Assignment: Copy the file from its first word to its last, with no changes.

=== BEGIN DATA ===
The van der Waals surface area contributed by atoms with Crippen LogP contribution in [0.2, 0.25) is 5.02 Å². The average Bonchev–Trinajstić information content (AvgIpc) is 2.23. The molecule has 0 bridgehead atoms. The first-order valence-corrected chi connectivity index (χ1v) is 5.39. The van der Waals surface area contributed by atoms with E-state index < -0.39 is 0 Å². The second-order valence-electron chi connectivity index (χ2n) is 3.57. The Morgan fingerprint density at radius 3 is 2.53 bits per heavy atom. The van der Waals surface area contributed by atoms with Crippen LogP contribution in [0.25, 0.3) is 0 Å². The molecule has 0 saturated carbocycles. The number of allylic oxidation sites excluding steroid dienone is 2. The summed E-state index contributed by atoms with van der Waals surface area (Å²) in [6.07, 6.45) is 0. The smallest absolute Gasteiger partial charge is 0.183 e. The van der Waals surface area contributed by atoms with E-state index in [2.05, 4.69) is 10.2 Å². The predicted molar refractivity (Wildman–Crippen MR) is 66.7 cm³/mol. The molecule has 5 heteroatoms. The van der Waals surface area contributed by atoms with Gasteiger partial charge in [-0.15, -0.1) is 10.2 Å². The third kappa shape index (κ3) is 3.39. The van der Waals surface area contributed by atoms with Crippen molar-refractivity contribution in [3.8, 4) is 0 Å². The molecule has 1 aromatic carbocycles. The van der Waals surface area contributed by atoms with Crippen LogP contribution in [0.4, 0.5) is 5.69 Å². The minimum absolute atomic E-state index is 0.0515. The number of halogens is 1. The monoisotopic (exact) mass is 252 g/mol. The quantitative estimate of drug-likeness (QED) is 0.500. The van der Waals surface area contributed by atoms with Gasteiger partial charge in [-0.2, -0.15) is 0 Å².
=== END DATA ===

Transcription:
The van der Waals surface area contributed by atoms with Crippen LogP contribution in [0.2, 0.25) is 5.02 Å². The average Bonchev–Trinajstić information content (AvgIpc) is 2.23. The molecule has 0 bridgehead atoms. The first-order valence-corrected chi connectivity index (χ1v) is 5.39. The van der Waals surface area contributed by atoms with E-state index < -0.39 is 0 Å². The second-order valence-electron chi connectivity index (χ2n) is 3.57. The Morgan fingerprint density at radius 3 is 2.53 bits per heavy atom. The van der Waals surface area contributed by atoms with Crippen LogP contribution in [0.25, 0.3) is 0 Å². The molecule has 0 saturated carbocycles. The number of allylic oxidation sites excluding steroid dienone is 2. The summed E-state index contributed by atoms with van der Waals surface area (Å²) in [6.07, 6.45) is 0. The smallest absolute Gasteiger partial charge is 0.183 e. The van der Waals surface area contributed by atoms with E-state index in [2.05, 4.69) is 10.2 Å². The predicted molar refractivity (Wildman–Crippen MR) is 66.7 cm³/mol. The molecule has 5 heteroatoms. The van der Waals surface area contributed by atoms with Gasteiger partial charge in [-0.15, -0.1) is 10.2 Å². The third kappa shape index (κ3) is 3.39. The van der Waals surface area contributed by atoms with Crippen molar-refractivity contribution in [3.8, 4) is 0 Å². The molecule has 1 aromatic carbocycles. The van der Waals surface area contributed by atoms with Crippen LogP contribution in [0.4, 0.5) is 5.69 Å². The minimum absolute atomic E-state index is 0.0515. The number of halogens is 1. The monoisotopic (exact) mass is 252 g/mol. The quantitative estimate of drug-likeness (QED) is 0.500. The van der Waals surface area contributed by atoms with Gasteiger partial charge in [-0.2, -0.15) is 0 Å².